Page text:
2. Smith, George H., Atheism: The Case Against God (Buffalo, NY: Prometheus, 1979), p. 7: "Atheism, in its basic form, is not a belief: it is the absence of belief. An atheist is not primarily a person who believes that a god does not exist; rather, he does not believe in the existence of a god."
  3. Flew, Antony, A Dictionary of Philosophy, Rev. 2nd ed. (New York: Gramercy, 1999), p. 29: "Atheism. The rejection of belief in God, whether on the grounds that it is meaningful but false to say that God exists, or, as the logical positivists held, that it is meaningless and hence neither true nor false."
  4. Audi, Robert, ed. The Cambridge Dictionary of Philosophy, 2nd ed. (Cambridge: Cambridge University Press, 1999), p. 59: "
  5. Honderich, Ted (Ed.) (1995). "Humanism". The Oxford Companion to Philosophy. Oxford University Press. p 376. ISBN 0198661320.
  6. Fales, Evan. "Naturalism and Physicalism", in Martin 2007, pp. 122–131.
  7. Baggini 2003, pp. 3–4.
  8. Drachmann, A. B. (1977 ("an unchanged reprint of the 1922 edition")). Atheism in Pagan Antiquity. Chicago: Ares Publishers. ISBN 0-89005-201-8.
  9. Stanley, Thomas (1687). The history of philosophy 1655–61. quoted in Oxford English Dictionary. "An Atheist is taken two ways, for him who is an enemy to the Gods, and for him who believeth there are no Gods."
  10. The word αθεοι—in any of its forms—appears nowhere else in the Septuagint or the New Testament. Robertson, A.T. (1960) [1932]. "Ephesians: Chapter 2". Word Pictures in the New Testament. Broadman Press. "Old Greek word, not in LXX, only here in N.T. Atheists in the original sense of being without God and also in the sense of hostility to God from failure to worship him. See Paul's words in Ro 1:18–32."
  11. Rendered as Athisme: Golding, Arthur; Philip Sidney (1587). Mornay's Woorke concerning the Trewnesse of the Christian Religion, written in French; Against Atheists, Epicures, Paynims, Iewes, Mahumetists, and other infidels. London. pp. xx. 310. "Athisme, that is to say, vtter godlesnes." Translation of De la verite de la religion chrestienne (1581).
  12. "atheist". Oxford English Dictionary. Oxford University Press. 2nd ed. 1989.
  13. Rendered as Atheistes: Golding, Arthur (1571). The Psalmes of David and others, with J. Calvin's commentaries. pp. Ep. Ded. 3. "The Atheistes which say..there is no God." Translated from French.
  14. Hanmer, Meredith (1577). The auncient ecclesiasticall histories of the first six hundred years after Christ, written by Eusebius, Socrates, and Evagrius. London. pp. 63. OCLC 55193813. "The opinion which they conceaue of you, to be Atheists, or godlesse men."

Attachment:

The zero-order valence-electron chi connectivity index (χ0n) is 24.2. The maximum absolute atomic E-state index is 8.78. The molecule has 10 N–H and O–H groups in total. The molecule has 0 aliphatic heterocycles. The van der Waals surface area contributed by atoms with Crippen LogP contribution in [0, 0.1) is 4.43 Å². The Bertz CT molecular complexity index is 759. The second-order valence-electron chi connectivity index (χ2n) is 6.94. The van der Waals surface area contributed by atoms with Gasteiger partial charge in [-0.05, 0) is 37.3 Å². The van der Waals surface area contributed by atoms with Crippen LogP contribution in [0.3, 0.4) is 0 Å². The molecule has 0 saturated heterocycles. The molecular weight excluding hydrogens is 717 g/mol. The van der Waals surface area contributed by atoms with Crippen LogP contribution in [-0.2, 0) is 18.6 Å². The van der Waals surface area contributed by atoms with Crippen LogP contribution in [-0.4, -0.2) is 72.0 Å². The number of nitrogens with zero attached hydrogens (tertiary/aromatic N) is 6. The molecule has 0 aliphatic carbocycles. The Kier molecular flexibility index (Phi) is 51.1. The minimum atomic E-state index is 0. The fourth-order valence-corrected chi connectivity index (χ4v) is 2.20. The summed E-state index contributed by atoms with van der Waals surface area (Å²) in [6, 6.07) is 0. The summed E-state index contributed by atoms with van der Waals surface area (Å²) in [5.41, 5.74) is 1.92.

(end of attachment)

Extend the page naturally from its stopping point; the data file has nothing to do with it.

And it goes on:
15. Burton, Robert (1621). The Anatomy of Melancholy. pp. III. iv. II. i. "Cosen-germans to these men are many of our great Philosophers and Deists."
  16. Martin, Edward (1662). "Five Letters". His opinion concerning the difference between the Church of England and Geneva [etc.]. London. pp. 45. "To have said my office..twice a day..among Rebels, Theists, Atheists, Philologers, Wits, Masters of Reason, Puritanes [etc.]."
  17. "Secondly, that nothing out of nothing, in the sense of the atheistic objectors, viz. that nothing, which once was not, could by any power whatsoever be brought into being, is absolutely false; and that, if it were true, it would make no more against theism than it does against atheism.." Cudworth, Ralph. The true intellectual system of the universe. 1678. Chapter V Section II p.73
  18. Dryden, John (1682). Religio laici, or A laymans faith, a poem. London. pp. Preface. OCLC 11081103. "…namely, that Deism, or the principles of natural worship, are only the faint remnants or dying flames of revealed religion in the posterity of Noah…"
  19. The Oxford English Dictionary also records an earlier, irregular formation, atheonism, dated from about 1534. The later and now obsolete words athean and atheal are dated to 1611 and 1612 respectively. prep. by J. A. Simpson ... (1989). The Oxford English Dictionary (Second Edition ed.). Oxford University Press, USA. ISBN 0-19-861186-2.
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References

  • Baggini, Julian (2003), Atheism: A Very Short Introduction, Oxford: Oxford University Press, ISBN 0-19-280424-3
  • Martin, Michael, ed. (2007), The Cambridge Companion to Atheism, Cambridge: Cambridge University Press, ISBN 0-521-60367-6
  • Smith, George H. (1979), Atheism: The Case Against God, Buffalo, New York: Prometheus, ISBN 0-87975-124-X
  • Zdybicka, Zofia J. (2005), "Atheism", in Maryniarczyk, Andrzej, Universal Encyclopedia of Philosophy, 1, Polish Thomas Aquinas Association
  • Martin, Michael, ed. (2007). The Cambridge Companion to Atheism. Cambridge: Cambridge University Press. ISBN 0521603676
  • Martin, Michael & Monnier, R., eds. (2003). The Impossibility of God. Amherst, NY: Prometheus. ISBN 1591021200
  • Martin, Michael & Monnier, R., eds. (2006). The Improbability of God. Amherst, NY: Prometheus. ISBN 1591023815
  • McTaggart, John & McTaggart, Ellis (1930). Some Dogmas of Religion. London: Edward Arnold & Co., new edition. [First published 1906] ISBN 0548149550

External links